Teacher is also letting me talk to the kids about how GPS systems work. Anyone have any demonstrations or such that would work well with showing first graders triangulation or anything else that would be helpful?

 

I walked to the public library (about a mile) with one of the classes last week and I brought along 2 eTrexes with the library and the school as waypoints. The kids loved following the GoTo pointer there and back. Some understood how the crow flies and others kept insisting we should be walking THROUGH someone's house. :ph34r:

I want to set up a demonstration for next year for my son's class. Maybe we can collaberate on it as a project over the summer. Sounds like we're looking at a similar age group.

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I intend to use GPS with my 4th graders this autumn. We work with maps in 3rd, most of the kids do get an understanding of that when we start to study the school and scoolyard "from the air".

In 4th grade there is always the same problem: how do I get them to understand longitudes and latitudes.... Fortunately the E006.00.000 is quite close to the school, so this year we will pass that "line" watching the GPS.

To make some more fun of it, we will have an afternoon with kids and parents, where they in small groups will go a preprogrammed route using GPS, to pick up the food and end up where we are going to cook and eat and play.

 

Few of the kids will understand how the GPS works, but all will get an understanding for that it works.

 

Any further tips?

 

:blink:

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The easiest way I have found to explain triangulation is to take a clothes hanger and bent it into a irregular triangle. At the end of each of the points tie a different lenth of string. The clothes hanger represents your satelites and the string represents your time declination. Hold the clothes hanger over a globe or paper map. When you pull the 3 pieces of string together at the bottom you will triangulate your position on the map. It's a easy presentation to use and because it's 3-d most kids getr a feel for what your talking about, atleast a basic idea. I don't know if furst graders would get it but older kids should. Atleast the 4 grade class I explained it to did, I think. Like all kids they were more excited to get out of the classroom for a hour to go "treasure hunting" Hope this gives you some idears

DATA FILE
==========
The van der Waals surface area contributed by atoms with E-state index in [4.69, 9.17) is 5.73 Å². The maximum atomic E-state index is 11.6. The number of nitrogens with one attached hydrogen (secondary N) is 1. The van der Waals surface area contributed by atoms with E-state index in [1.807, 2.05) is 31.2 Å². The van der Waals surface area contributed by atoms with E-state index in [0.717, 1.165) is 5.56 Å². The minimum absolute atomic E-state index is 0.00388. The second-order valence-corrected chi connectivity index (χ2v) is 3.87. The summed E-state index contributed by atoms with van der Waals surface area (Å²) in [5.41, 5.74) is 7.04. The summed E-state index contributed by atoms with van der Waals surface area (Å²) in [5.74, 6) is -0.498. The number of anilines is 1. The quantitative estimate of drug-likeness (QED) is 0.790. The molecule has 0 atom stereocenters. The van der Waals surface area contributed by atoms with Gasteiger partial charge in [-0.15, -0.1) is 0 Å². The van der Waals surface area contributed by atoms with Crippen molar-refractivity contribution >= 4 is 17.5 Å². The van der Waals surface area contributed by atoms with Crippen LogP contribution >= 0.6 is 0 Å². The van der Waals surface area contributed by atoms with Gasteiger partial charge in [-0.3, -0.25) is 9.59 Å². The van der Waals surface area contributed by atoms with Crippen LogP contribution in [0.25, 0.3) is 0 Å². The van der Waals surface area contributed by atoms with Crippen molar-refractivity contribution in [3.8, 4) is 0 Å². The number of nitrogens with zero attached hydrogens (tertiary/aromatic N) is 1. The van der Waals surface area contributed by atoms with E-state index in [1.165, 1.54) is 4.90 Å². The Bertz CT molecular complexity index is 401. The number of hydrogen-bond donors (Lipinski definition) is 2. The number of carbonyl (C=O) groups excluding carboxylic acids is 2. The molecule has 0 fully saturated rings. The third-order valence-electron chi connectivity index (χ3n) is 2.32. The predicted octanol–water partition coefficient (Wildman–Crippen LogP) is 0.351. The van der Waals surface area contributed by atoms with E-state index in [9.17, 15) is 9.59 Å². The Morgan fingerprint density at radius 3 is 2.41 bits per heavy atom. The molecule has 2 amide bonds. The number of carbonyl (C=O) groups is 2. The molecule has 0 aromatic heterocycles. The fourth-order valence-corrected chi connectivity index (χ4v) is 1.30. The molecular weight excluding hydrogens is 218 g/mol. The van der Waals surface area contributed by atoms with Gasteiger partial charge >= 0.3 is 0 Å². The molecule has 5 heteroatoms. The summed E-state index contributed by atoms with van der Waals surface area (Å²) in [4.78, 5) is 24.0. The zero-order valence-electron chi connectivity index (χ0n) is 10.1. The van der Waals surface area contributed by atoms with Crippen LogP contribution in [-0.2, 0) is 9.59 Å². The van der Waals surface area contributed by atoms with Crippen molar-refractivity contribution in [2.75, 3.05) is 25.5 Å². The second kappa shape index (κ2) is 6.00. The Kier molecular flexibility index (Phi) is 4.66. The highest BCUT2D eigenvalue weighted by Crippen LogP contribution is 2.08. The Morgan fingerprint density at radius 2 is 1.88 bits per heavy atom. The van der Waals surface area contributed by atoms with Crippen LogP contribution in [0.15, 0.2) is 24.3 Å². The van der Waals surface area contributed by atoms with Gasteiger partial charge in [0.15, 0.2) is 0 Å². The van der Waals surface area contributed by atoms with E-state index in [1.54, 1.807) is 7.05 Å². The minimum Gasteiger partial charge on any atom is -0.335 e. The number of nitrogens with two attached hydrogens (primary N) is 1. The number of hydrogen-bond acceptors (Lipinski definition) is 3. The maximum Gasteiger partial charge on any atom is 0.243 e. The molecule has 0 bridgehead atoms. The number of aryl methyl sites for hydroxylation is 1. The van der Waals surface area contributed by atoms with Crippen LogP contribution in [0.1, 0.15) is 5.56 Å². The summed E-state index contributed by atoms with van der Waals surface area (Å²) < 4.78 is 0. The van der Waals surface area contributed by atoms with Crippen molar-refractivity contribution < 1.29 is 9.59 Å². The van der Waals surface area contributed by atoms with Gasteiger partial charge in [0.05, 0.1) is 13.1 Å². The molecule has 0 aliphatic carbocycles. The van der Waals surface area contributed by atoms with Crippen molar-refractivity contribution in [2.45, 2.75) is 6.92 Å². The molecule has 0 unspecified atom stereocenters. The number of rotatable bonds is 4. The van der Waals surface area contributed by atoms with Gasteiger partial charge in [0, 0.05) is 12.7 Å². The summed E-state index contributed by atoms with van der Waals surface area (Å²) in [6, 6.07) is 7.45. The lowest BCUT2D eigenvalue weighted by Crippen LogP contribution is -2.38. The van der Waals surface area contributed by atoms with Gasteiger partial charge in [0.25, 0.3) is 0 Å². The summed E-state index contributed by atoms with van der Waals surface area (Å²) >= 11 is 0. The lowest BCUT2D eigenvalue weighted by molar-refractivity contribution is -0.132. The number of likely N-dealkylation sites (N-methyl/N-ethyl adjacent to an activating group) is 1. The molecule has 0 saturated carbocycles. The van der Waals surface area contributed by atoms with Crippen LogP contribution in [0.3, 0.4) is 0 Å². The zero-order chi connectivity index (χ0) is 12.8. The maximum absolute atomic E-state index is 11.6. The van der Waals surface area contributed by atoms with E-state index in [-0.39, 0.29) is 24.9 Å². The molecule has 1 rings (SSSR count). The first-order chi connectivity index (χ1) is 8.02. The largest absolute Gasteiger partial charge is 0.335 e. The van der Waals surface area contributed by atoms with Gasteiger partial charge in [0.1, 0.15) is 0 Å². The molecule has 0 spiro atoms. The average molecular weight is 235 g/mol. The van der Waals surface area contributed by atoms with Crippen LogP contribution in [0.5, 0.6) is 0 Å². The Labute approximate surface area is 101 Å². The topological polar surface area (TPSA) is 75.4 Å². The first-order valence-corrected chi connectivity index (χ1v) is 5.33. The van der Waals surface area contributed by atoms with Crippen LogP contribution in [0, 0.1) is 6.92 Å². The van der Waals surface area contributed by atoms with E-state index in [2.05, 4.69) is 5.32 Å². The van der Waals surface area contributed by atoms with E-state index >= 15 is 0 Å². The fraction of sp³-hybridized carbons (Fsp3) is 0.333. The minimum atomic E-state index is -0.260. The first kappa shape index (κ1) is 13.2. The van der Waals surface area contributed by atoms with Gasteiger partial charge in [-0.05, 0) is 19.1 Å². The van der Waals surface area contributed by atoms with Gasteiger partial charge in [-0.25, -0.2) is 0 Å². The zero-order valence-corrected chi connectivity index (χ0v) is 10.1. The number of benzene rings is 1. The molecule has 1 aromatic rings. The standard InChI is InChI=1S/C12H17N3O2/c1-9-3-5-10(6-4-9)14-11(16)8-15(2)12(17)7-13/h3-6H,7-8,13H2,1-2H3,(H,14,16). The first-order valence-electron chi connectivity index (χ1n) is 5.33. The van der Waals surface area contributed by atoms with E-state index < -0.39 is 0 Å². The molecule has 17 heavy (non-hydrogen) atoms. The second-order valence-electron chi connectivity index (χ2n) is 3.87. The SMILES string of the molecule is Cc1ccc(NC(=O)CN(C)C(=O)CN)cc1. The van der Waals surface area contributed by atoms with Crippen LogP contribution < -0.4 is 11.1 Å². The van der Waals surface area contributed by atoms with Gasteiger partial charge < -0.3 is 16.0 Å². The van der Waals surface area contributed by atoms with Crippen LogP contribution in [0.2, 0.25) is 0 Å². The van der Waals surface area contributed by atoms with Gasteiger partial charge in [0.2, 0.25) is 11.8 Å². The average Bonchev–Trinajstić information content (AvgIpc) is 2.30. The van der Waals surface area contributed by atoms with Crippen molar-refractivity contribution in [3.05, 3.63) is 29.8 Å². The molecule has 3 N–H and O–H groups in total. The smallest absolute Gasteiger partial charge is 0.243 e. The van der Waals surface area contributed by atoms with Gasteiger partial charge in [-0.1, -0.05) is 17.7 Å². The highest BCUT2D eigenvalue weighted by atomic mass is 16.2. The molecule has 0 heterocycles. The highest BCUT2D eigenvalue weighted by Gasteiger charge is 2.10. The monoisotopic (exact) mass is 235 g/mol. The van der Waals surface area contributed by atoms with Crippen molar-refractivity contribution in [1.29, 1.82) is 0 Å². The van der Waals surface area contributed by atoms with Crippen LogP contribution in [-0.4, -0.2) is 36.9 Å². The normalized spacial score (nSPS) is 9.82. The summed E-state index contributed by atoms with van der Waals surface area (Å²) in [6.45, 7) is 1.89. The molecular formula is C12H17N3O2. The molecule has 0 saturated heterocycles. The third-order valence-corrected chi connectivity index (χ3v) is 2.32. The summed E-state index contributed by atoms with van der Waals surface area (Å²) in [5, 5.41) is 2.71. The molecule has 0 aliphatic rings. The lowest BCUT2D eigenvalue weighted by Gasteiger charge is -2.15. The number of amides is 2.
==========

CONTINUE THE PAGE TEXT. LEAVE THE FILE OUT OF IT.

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I'm an old boy scout, and went through all the orienteering training way back when. If you search for Orienteering education materials, you may find some basic info on Lon/Lat that may be at a 1st grade level.

 

Also check out Featured Programs on the Utah State 4-H site. They have some good stuff. See... http://utah4-h.org/

 

I have a 1st grader, and boy does she love to "treasure" hunt when me and her brother go looking for a cache. She mostly likes to dig through the box to find cheap chinese toys! The more cheesey the better.

 

Gustavo

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When you pull the 3 pieces of string together at the bottom you will triangulate your position on the map.

Thanks FUBAR.

 

That's about the best I've ever understood it, too.

 

We're going to try this with an 8th grade creative writing class of all things. They will have to:

 

1) write technical manual (how it works)

2) write creative cache page (cache w/ story)

3) evaluate a 'bad' cache page for grammar errors

4) publish their work (by hiding a cache and posting)

 

Still working out the kinks, but should meet some major course objectives.

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Good job with the kids. :lostsignal:

 

Plus, I got to wear a pirate costume! What's a treasure hunt without a pirate.

 

Hey, I always wear a pirate costume when geocaching. crackup.gif